Category: Science and the Media

The Medical Director of The Cleveland Clinic Wellness Institute spewed antivaccine misinformation last week. Why is anyone surprised?

A social media firestorm erupted over the weekend after Dr. Daniel Neides, Director of The Cleveland Clinic Wellness Institute, posted an article full of antivaccine misinformation. The Cleveland Clinic promptly disavowed it, but shouldn't have been surprised that one of its "integrative medicine" leaders is antivaccine. If you "integrate" medicine that teaches that "toxins" cause disease and "detoxification" is the cure, antivaccine...

/ January 9, 2017

Myths integrative medicine sells us: “We never advocate alternative medicine without conventional medicine”

"Integrative medicine" (IM) effectively integrates quackery with real medicine. The main talking point by advocates of IM meant to deflect this criticism is that IM practitioners always use alternative medicine with conventional medicine and never advocate the use of alternative medicine alone. A new book by a prominent advocate of IM suggests that this talking point is at best self-delusion among academics...

/ January 8, 2017

The Never-Ending Unchanging Story

NaturalNews.com is one of the most highly trafficked alternative medicine websites in existence. Even though its owner, Mike Adams, has become a rising star in the alt right and has also gone full conspiracy theorist à la Alex Jones, that doesn't mean he's given up promoting medical pseudoscience. He's still at it, this time continuing to make unsupported claims about fluoride in...

/ January 3, 2017

Son of (the unethical and unscientific) Trial To Assess Chelation Therapy rears its ugly head to the tune of $37 million

First, the NCCIH and NHLBI spend $30 million on a clinical trial of quackery for cardiovascular disease that produces predictably negative to at best equivocal results. Then that result, apparently, is enough to justify wasting another $37 million on a followup study—while dozens of other deserving studies go unfunded. Meanwhile STAT News lionizes the principal investigator of both trials as a brave...

/ December 28, 2016

Can the mind really heal the body? The false narrative of placebo “healing” revisited

Placebo effects are inextricably bound to the question of whether the alternative medicine modalities that are being “integrated” into medicine actually have any useful therapeutic effects or not; i.e., whether they are merely placebos. Here, I examine an article in National Geographic that peddles the false narrative that placebo effects have real "healing" powers against diseases like Parkinson's disease.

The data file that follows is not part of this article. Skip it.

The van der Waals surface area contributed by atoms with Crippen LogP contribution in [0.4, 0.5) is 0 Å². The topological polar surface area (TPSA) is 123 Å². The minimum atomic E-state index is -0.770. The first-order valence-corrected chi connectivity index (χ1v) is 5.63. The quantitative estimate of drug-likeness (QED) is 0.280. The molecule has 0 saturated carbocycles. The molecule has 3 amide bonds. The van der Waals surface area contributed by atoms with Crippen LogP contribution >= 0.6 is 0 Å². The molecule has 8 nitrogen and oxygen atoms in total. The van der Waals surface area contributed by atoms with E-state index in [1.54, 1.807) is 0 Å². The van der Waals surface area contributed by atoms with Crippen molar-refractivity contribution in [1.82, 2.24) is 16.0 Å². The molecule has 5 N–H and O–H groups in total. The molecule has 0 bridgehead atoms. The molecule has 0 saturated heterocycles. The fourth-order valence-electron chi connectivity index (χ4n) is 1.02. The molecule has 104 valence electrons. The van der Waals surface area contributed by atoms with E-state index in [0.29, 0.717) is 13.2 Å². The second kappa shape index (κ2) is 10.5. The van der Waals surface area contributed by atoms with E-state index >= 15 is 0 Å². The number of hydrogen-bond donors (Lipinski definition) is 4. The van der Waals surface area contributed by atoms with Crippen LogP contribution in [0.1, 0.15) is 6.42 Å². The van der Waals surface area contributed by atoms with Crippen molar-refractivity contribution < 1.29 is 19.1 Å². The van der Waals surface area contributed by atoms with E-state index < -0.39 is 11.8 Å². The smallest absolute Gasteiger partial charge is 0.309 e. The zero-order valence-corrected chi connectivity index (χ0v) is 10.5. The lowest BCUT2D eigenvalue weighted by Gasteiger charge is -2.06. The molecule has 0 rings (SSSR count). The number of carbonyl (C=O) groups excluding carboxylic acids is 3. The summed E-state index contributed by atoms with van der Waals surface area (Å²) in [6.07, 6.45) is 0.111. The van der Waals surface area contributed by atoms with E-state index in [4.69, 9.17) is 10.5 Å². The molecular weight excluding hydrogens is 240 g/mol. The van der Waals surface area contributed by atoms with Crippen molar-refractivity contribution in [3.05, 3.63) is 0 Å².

/ December 12, 2016

A Rolling Stone gathers no science-based medicine—but does gather a lot of quackery

Say it ain't so, Ron. Say it ain't so that you and your family love homeopathy and that you all believe that apricot pits cure breast cancer!

/ December 5, 2016

“Donald Trump’s presidential election win stuns scientists”

Scientists in the U.S. and from around the world are weighing in on Donald Trump’s election as the next president of the most powerful country on earth: Trump will be the first anti-science president we have ever had . . . The consequences are going to be very, very severe. Michael Lubell, director of public affairs for the American Physical Society in...

/ November 10, 2016

The stem cell hard sell, Stemedica edition

Stemedica Cell Technologies, a San Diego company that markets stem cell treatments for all manner of ailments, likes to represent itself as very much science-based. There are very good reasons to question that characterization, based on the histories of the people who run the company, as well as the company's behavior.

/ September 26, 2016

The stem cell hard sell

There are, unfortunately, a lot of clinics in the US that offer stem cell therapies for indications ranging from heart disease to anti-aging to even autism without good evidence that these therapies are actually efficacious. Real stem cell scientist Paul Knoepfler attended an informational seminar on stem cell therapies offered by a major clinic. Not surprisingly, it was more marketing than informational....

/ August 22, 2016

Deconstructing Homeopathy Propaganda

The definition of “propaganda,” like so many things, is a bit fuzzy. The dictionary definition is: “information, especially of a biased or misleading nature, used to promote or publicize a particular political cause or point of view.” There is no sharp demarcation line, however. Speech occurs on a spectrum from obsessively objective, fair, balanced, and scholarly at one end, to deliberately deceptive...

/ August 17, 2016